Courses of Interest for Social Work, Counseling, and Psychology Careers
If you are interested in social work, counseling, and psychology careers, you can combine developmental courses with courses on building helping skills, understanding biological bases of behavior, and developing programs and policies. We have identified many courses that you can take to explore these careers and develop relevant skills. We have clustered them according to where they fit into your degree audit to help you with planning.
Relevant General education classes
* Be sure to check the supporting courses list for Gen Eds that may be particularly relevant to HDFS students. Just remember, you can count these courses as either a Gen Ed or a supporting course, but they do not double count.
Your Social & Behavioral Science classes can be particularly helpful as you explore careers. Be sure to consider the 3-6-9 option (gen-eds).
Examples of relevant GS courses include, but are not limited to:
AEE 201 (GS)
Interpersonal Skills for Tomorrow's Leaders (3) Study of concepts of self identity, values and interpersonal relations as related to professional and personal life.
AYFCE 211 (CAS 222, CIVCM 211) (GS;US;IL)
Foundations: Civic and Community Engagement (3) Conceptual foundations of public scholarship and orientation to contemporary themes and issues in civic and community engagement.
CRIMJ 013 (SOC 013) (GS)
Juvenile Delinquency (3) Juvenile conduct, causes of delinquency, current methods of treatment; organization and function of agencies concerned with delinquency.
EDPSY 010 (GS)
Individual Differences and Education (3) Relationships between learner differences and physical, cognitive, language, social, and cultural development; emphasis on ethnicity, gender, special needs; schooling implications.
GEOG 130 (GS)
Environment, Power, and Justice (3) This course explores contemporary themes in human-environment relations through the lens of political ecology.
OLEAD 100 (GS)
Introduction to Leadership (3) This course introduces key leadership concepts and practices based on current theory and research. It is designed to help students to discover the knowledge and skills that are characteristic of effective leaders.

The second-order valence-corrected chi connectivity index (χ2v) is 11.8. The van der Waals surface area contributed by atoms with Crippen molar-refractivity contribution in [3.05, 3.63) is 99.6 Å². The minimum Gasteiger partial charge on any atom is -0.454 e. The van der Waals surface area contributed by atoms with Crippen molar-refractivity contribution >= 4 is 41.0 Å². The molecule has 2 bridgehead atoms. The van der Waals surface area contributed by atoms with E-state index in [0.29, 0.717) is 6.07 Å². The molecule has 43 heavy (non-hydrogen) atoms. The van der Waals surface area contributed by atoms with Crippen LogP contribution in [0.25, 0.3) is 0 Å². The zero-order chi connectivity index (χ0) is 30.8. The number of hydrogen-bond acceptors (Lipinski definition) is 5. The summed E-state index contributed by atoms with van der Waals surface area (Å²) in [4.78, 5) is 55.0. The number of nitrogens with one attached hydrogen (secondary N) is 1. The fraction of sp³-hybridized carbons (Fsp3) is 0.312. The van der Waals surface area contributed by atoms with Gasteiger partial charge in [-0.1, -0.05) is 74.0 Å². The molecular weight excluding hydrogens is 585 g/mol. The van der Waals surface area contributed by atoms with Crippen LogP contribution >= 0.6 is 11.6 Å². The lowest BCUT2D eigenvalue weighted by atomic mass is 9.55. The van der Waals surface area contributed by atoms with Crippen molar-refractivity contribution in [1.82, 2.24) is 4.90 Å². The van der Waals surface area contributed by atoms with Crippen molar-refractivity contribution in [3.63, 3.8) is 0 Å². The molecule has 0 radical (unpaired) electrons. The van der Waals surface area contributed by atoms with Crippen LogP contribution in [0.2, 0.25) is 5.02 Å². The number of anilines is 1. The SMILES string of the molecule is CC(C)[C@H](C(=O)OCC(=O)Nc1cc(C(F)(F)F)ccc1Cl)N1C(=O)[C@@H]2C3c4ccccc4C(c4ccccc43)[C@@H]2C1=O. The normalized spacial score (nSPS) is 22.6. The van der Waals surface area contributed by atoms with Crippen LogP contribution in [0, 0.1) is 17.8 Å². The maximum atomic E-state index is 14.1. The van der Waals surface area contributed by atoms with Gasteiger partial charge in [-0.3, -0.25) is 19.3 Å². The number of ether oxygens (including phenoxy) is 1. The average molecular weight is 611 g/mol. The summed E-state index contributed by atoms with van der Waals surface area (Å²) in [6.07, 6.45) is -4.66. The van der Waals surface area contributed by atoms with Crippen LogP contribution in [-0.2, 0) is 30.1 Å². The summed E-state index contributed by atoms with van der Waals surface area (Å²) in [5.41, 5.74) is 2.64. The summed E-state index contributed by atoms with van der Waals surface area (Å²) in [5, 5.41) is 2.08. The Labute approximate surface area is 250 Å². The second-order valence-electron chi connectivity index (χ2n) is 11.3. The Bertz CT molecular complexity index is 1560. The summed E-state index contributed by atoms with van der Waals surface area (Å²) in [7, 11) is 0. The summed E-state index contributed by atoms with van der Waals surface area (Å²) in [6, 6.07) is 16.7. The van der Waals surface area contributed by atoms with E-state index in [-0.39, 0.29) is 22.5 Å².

PL SC 177 (GS)
Politics and Government in Washington DC (1-3) The course centers on a Spring Break trip to Washington DC, with students meeting on campus before and after the trip.
PSYCH 232 (GS;US;IL)
Cross-Cultural Psychology (3) This course examines how ethnic and cultural background influences patterns of human thought and behavior.
SOC 005 (GS)
Social Problems (3) Current social problems such as economic, racial, and gender inequalities; social deviance and crime; population, environmental, energy, and health problems.
WMNST 100U (GS;US;IL)
Introduction to Women's and Gender Studies (3) Interdisciplinary consideration of the scholarly theories and research pertaining to women's experiences and women's status in contemporary American society.
Examples of relevant GN (Natural Science) courses:
ANTH 218 (GN)
Genes, Evolution and Behavior (4) This course explores how genes influence our traits and how our traits evolve, with special emphasis on behavior.
BI SC 003 (GN)
Environmental Science (3) Kinds of environments; past and present uses and abuses of natural resources; disposal of human wastes; prospects for the future.
E R M 210 (GN)
Environmental Factors and Their Effect on Your Food Supply (3) An exploration of how urban environmental problems influence our ability to obtain food and natural resources.
R SOC 134 (AGECO 134) (GN)
Sustainable Agriculture Science and Policy (3) The science, socio-economics, and politics of managing food and fiber production systems. Sustainability implications of current practices and future options.
SC 200 (GN)
Science in Our World: Certainty and Controversy (3) A science appreciation course, aimed at making non-scientists more informed consumers of science.
Relevant HDFS electives